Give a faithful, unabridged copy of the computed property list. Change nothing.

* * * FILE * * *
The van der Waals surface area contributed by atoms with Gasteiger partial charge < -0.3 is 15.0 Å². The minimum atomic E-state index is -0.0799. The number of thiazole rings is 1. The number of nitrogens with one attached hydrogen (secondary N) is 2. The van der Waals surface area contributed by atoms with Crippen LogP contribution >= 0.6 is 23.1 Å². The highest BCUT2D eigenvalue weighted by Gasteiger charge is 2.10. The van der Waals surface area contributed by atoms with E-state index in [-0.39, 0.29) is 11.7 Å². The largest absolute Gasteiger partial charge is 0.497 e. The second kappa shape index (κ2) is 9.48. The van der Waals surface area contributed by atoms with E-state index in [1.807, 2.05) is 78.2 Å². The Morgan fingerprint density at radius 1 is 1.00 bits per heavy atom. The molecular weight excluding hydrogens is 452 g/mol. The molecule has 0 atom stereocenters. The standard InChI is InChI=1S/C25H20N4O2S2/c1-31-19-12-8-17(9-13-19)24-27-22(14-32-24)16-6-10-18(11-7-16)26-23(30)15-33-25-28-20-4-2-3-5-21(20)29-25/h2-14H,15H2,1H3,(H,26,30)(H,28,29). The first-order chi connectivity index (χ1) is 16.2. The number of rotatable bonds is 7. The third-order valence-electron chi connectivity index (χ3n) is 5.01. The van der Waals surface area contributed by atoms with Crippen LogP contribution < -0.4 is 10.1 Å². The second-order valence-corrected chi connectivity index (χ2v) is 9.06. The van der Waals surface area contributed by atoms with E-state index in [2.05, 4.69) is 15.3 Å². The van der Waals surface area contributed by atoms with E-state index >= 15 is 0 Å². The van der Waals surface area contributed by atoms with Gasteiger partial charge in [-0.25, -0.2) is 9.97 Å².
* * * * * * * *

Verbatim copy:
The van der Waals surface area contributed by atoms with Gasteiger partial charge < -0.3 is 15.0 Å². The minimum atomic E-state index is -0.0799. The number of thiazole rings is 1. The number of nitrogens with one attached hydrogen (secondary N) is 2. The van der Waals surface area contributed by atoms with Crippen LogP contribution >= 0.6 is 23.1 Å². The highest BCUT2D eigenvalue weighted by Gasteiger charge is 2.10. The van der Waals surface area contributed by atoms with E-state index in [-0.39, 0.29) is 11.7 Å². The largest absolute Gasteiger partial charge is 0.497 e. The second kappa shape index (κ2) is 9.48. The van der Waals surface area contributed by atoms with E-state index in [1.807, 2.05) is 78.2 Å². The Morgan fingerprint density at radius 1 is 1.00 bits per heavy atom. The molecular weight excluding hydrogens is 452 g/mol. The molecule has 0 atom stereocenters. The standard InChI is InChI=1S/C25H20N4O2S2/c1-31-19-12-8-17(9-13-19)24-27-22(14-32-24)16-6-10-18(11-7-16)26-23(30)15-33-25-28-20-4-2-3-5-21(20)29-25/h2-14H,15H2,1H3,(H,26,30)(H,28,29). The first-order chi connectivity index (χ1) is 16.2. The number of rotatable bonds is 7. The third-order valence-electron chi connectivity index (χ3n) is 5.01. The van der Waals surface area contributed by atoms with Crippen LogP contribution < -0.4 is 10.1 Å². The second-order valence-corrected chi connectivity index (χ2v) is 9.06. The van der Waals surface area contributed by atoms with E-state index in [2.05, 4.69) is 15.3 Å². The van der Waals surface area contributed by atoms with E-state index >= 15 is 0 Å². The van der Waals surface area contributed by atoms with Gasteiger partial charge in [-0.25, -0.2) is 9.97 Å².